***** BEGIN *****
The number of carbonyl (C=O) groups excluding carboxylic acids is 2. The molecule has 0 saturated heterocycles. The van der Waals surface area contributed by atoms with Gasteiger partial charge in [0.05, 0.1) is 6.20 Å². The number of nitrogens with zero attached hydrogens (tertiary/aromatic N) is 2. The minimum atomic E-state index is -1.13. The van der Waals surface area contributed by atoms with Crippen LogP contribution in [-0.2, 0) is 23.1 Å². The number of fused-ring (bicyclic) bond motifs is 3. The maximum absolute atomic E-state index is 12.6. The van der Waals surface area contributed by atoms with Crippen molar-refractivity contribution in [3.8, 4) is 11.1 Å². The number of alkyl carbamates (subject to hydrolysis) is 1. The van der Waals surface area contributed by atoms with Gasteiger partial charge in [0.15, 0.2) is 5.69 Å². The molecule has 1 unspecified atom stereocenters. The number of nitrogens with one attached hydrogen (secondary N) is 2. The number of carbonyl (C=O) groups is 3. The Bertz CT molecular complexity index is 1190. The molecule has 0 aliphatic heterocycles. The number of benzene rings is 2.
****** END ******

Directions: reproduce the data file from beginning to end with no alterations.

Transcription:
The number of carbonyl (C=O) groups excluding carboxylic acids is 2. The molecule has 0 saturated heterocycles. The van der Waals surface area contributed by atoms with Gasteiger partial charge in [0.05, 0.1) is 6.20 Å². The number of nitrogens with zero attached hydrogens (tertiary/aromatic N) is 2. The minimum atomic E-state index is -1.13. The van der Waals surface area contributed by atoms with Crippen LogP contribution in [-0.2, 0) is 23.1 Å². The number of fused-ring (bicyclic) bond motifs is 3. The maximum absolute atomic E-state index is 12.6. The van der Waals surface area contributed by atoms with Crippen molar-refractivity contribution in [3.8, 4) is 11.1 Å². The number of alkyl carbamates (subject to hydrolysis) is 1. The van der Waals surface area contributed by atoms with Gasteiger partial charge in [0.15, 0.2) is 5.69 Å². The molecule has 1 unspecified atom stereocenters. The number of nitrogens with one attached hydrogen (secondary N) is 2. The number of carbonyl (C=O) groups is 3. The Bertz CT molecular complexity index is 1190. The molecule has 0 aliphatic heterocycles. The number of benzene rings is 2.